BedLaM 14

(A message in a bottle.)

I am old enough to remember happier times.

There used to be small shops and restaurants, cafes and bars all along the main street of our town. Not any more. A lot of the buildings are still there but the units are empty.  Everything we buy is delivered from warehouses which are fenced off and under military protection. The delivery drivers have an armed security guard riding with them and keeping beside them right to our front door. We must sign for everything every time and show ID.

Everything is very expensive. We buy much less food than we used to. The smaller children have never tasted meat or fish.

We are classed as “white” – even though two of us aren’t – so none of us in our part of this house gets relief money. You must be classed “of color” to get the government payout, unless you were ever in prison in the old days when people used to be punished for stealing or setting fire to buildings or killing police or taking children away from their parents. Then the credit you get is called “reparation payment”.

We cannot go for walks or bicycle rides. Our car was taken from us even though it was electric.

The schools are closed. They say the buildings are put to some use but we don’t know what. Children are taught by television and only officially sanctioned textbooks may be used. Formal home schooling is forbidden. Privately owned libraries have been confiscated, but there is a list of books you are allowed to own, up to a certain number.

All the prisons have been closed down, and the law courts, and the police offices and barracks. There are no police.

The hospitals are behind high fences and gates and are heavily guarded. Only ambulances are let in. You book an ambulance if you need to go to a hospital. The wait can be days, even weeks. The only exception is if you want an abortion. Then an ambulance comes for you in a few minutes. But if you lie so as to get to a hospital you are denied treatment. There is no emergency service. If people are injured in a street accident they are taken to a fire station for immediate first aid and then wait their turn for hospital treatment. Most firefighters are trained paramedics and do not fight fires.

If you work with your hands in a factory or as a repairperson, you are transported by bus. If you work at home you can only go outside into your own yard, provided it’s fenced in and has no back gate.

Every night, after curfew, we can hear gunshot like we used to hear traffic and talk and insects.

We are not allowed to have a gun in the house. We have put bars and grids over our doors and windows, and we have hoses ready in case of fire. But there are hours every day when we have no water. And hours when we have no electricity. Our old central heating and air-conditioning no longer work.

Our telephones will only get through to certain given numbers. Everything we send by email goes to the censors, whoever they are, and only some are sent on to the addresses we put on them. No messages to private people are allowed. We can send them to our representatives in the town or the state or Congress, or the IRS, or the boss of the government department we work for.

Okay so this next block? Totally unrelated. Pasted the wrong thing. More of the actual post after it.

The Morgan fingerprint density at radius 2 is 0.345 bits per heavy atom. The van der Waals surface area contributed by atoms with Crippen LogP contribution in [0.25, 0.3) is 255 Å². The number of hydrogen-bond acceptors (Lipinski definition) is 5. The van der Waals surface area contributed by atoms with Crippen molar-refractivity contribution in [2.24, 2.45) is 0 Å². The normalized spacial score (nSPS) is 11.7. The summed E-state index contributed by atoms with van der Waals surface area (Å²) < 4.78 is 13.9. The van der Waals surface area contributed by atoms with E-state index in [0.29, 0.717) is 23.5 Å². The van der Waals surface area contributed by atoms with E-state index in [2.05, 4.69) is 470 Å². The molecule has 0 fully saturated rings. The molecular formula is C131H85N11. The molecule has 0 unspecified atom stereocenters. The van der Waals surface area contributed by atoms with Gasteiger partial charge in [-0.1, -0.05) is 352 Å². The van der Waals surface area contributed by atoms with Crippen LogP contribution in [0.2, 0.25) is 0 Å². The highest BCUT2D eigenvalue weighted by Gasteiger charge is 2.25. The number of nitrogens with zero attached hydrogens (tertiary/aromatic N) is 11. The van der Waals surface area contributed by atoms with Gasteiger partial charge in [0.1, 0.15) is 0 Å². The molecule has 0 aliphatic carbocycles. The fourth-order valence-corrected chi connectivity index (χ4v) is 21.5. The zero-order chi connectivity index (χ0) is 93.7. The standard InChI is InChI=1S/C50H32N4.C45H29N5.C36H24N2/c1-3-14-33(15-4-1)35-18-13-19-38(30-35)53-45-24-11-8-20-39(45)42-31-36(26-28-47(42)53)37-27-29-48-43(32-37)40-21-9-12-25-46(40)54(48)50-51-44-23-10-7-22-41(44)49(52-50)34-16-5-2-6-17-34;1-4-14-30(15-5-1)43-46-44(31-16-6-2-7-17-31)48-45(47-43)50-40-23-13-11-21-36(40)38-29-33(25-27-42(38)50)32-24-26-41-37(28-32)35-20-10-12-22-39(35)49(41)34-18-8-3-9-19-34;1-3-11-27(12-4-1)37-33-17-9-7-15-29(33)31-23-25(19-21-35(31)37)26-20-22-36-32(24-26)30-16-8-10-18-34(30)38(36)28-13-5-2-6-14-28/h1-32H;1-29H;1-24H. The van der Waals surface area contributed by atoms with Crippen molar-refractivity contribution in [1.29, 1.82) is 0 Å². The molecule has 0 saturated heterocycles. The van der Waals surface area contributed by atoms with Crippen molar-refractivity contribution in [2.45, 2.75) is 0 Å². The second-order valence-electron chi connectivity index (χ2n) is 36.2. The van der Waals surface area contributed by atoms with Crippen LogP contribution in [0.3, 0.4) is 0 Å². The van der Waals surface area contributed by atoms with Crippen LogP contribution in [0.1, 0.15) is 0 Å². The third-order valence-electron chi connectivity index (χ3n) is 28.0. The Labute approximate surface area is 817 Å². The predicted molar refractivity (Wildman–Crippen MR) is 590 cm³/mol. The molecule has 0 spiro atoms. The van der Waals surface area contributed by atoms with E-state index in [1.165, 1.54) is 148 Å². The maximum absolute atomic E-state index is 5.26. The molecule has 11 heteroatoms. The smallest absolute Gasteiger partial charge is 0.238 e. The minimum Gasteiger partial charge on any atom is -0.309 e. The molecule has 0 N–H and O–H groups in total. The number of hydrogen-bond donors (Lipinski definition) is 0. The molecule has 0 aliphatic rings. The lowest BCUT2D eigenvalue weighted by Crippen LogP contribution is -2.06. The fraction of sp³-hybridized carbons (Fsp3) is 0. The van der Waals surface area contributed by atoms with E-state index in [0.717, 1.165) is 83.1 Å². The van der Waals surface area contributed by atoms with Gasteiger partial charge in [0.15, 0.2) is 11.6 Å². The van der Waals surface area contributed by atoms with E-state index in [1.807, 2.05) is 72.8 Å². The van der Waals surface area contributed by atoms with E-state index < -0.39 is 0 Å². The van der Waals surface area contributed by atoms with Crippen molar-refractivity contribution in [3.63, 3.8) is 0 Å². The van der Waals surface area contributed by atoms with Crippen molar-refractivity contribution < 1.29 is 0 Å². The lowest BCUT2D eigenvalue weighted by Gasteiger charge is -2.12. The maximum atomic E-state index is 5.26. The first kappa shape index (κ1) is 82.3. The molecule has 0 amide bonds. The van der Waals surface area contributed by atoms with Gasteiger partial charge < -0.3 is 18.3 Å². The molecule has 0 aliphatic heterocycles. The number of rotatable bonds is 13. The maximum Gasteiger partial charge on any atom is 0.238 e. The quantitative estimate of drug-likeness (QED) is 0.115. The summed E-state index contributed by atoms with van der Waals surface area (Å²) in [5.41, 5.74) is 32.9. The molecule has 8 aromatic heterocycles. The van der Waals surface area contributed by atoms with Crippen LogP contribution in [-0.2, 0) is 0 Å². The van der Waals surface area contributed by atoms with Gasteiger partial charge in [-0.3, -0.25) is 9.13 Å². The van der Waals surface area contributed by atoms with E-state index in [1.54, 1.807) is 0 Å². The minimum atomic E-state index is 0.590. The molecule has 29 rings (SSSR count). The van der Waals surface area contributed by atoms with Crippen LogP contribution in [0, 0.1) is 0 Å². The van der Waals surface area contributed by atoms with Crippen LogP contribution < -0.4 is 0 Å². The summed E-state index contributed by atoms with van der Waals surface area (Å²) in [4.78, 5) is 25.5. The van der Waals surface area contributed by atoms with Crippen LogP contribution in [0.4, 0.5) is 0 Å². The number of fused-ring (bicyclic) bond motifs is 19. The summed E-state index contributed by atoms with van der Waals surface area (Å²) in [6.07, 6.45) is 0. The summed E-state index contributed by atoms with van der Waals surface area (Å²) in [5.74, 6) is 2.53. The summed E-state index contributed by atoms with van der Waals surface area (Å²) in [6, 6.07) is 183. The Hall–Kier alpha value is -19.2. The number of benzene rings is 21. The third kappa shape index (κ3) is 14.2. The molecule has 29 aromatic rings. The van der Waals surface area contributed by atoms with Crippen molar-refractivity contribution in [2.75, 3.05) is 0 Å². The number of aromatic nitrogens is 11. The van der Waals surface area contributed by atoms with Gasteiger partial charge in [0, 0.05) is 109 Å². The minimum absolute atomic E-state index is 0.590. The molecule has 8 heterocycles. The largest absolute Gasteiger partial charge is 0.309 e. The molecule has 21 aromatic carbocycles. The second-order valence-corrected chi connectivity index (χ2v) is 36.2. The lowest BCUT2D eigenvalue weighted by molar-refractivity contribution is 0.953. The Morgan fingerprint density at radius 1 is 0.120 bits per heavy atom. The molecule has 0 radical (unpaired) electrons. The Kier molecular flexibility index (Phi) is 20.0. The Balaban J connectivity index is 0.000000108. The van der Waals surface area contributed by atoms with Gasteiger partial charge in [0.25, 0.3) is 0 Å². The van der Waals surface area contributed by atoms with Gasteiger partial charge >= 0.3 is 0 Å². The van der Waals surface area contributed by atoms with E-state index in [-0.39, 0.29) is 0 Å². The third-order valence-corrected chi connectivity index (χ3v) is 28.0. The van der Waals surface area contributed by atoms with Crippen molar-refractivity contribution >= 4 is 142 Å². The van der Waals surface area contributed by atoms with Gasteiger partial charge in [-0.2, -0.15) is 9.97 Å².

Voting is compulsory. Our ballot sheets are brought to us with the name of the person we are voting for already printed on them. All each of us needs to do is sign a sheet in front of the official who brings it. There is only one political party.

Very little traffic comes along our road. Just delivery vans, workplace buses, occasional ambulances, the military patrols, repair trucks, dog catchers, and the government inspectors’ armored cars. The inspectors call at every house a few times a week, at different times, sometimes at two or three in the morning. They are the highest paid workers. They are all “people of color”. (So are all the armed security guards.)

We do not know if it is the same everywhere in America, or anywhere else in the world. We only know what we are told during one news hour every evening: climate control data, the latest taxes and the dates by which they must be paid, information about the current epidemic and what we must do about it, whether masks, inoculations, isolation, and/or fines.

A security guard who came with a delivery person told me she was going on next to a house by the sea, so I asked her to throw this message in a bottle into the water. I’ve had it ready (except for this last paragraph) for days. I explained what it was. She seemed sympathetic. I think she will do me the favor, though I can’t be sure. If she takes it to the inspectors I’ll be in trouble. If you who are reading this are not an inspector, and are in another country, well, just so you know …

Posted under satire, United States by Jillian Becker on Friday, January 7, 2022

Tagged with ,

This post has 14 comments.

Permalink